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What are commonly asked life insurance questions?

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Just in time for Life Insurance Awareness Month, we’re here to answer some of the more interesting questions about life insurance. Between emails, phone calls, online chats, our blog posts here on Quotacy.com, and our Q&A Friday videos on YouTube, we answer a lot of questions about life insurance. Here are five common questions we get that life insurance shoppers tend to have a hard time finding straight-forward answers to.

1. Is it illegal for someone to buy life insurance on me?

No, it’s not illegal for someone to buy life insurance on you, as long as they have your consent and there’s a financial reason for it. Spouses buy life insurance on each other all the time. Children buy it on their parents and vice-versa. Business partners buy it on one another.

You can’t simply buy life insurance on your neighbor. You can’t buy a policy on your aunt if there’s no financial reason for it.

Insurable interest is the life insurance lingo for “financial reason”. Insurable interest means that the person you want to buy life insurance on needs to impact you financially. If their death would cause financial hardship on you, then you have insurable interest.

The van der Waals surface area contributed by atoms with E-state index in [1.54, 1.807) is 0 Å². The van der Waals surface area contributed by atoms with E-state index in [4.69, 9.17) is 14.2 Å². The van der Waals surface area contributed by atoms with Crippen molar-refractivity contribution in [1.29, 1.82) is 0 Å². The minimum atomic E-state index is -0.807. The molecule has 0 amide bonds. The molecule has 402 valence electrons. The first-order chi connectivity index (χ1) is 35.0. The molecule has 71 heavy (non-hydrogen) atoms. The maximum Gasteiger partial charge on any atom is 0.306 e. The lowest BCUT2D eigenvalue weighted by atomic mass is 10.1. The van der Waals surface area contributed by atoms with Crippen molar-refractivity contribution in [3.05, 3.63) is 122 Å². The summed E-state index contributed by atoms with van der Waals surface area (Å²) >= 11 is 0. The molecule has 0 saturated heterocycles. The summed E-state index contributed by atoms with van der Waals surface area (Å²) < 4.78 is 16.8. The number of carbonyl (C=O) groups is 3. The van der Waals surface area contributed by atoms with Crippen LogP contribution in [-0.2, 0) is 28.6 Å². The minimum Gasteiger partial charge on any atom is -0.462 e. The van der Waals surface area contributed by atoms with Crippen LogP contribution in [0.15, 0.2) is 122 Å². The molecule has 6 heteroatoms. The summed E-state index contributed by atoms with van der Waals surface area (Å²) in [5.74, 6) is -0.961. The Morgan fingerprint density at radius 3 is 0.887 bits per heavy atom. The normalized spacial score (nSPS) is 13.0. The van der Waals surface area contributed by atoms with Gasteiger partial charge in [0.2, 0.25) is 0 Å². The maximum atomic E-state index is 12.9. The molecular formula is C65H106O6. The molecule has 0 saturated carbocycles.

2. How long does it take for the life insurance company to pay out the death benefit? Is there a fee?

Once an insurance company receives the necessary paperwork (life insurance claims form from the beneficiary(ies) and copy of the death certificate) it takes approximately 7-14 business days to receive the payout.

However, if the insured individual dies within two years of buying the policy, the payout may take longer. This is because the life insurance company has a right to investigate the claim first. These first two years is the contestability period. The insurance company can contest the claim if insurance fraud or misrepresentation is discovered.

There is no fee to claim the death benefit from a life insurance policy. If the policyowner has taken out loans against the policy and the insured dies before the loan is paid back, then the balance is first taken from the death benefit proceeds. But this isn’t a fee, just the loan being paid off.

It’s not illegal for someone to buy life insurance on you, as long as they have your consent and there’s a financial reason for it.

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3. My ex-spouse has life insurance on me and I no longer want him/her to have it. How do I get it canceled?

Unfortunately, this isn’t an easy fix. Insurable interest and consent is only required when a life insurance policy is purchased. It’s not required to be maintained throughout the life of the policy.

During the divorce process, issues regarding life insurance policies are usually taken care of. If not, you will have to work with your ex-spouse to deal with the life insurance policy issue. You can ask them to cancel it or transfer ownership over to you. As the owner, they are not required to give in to your request.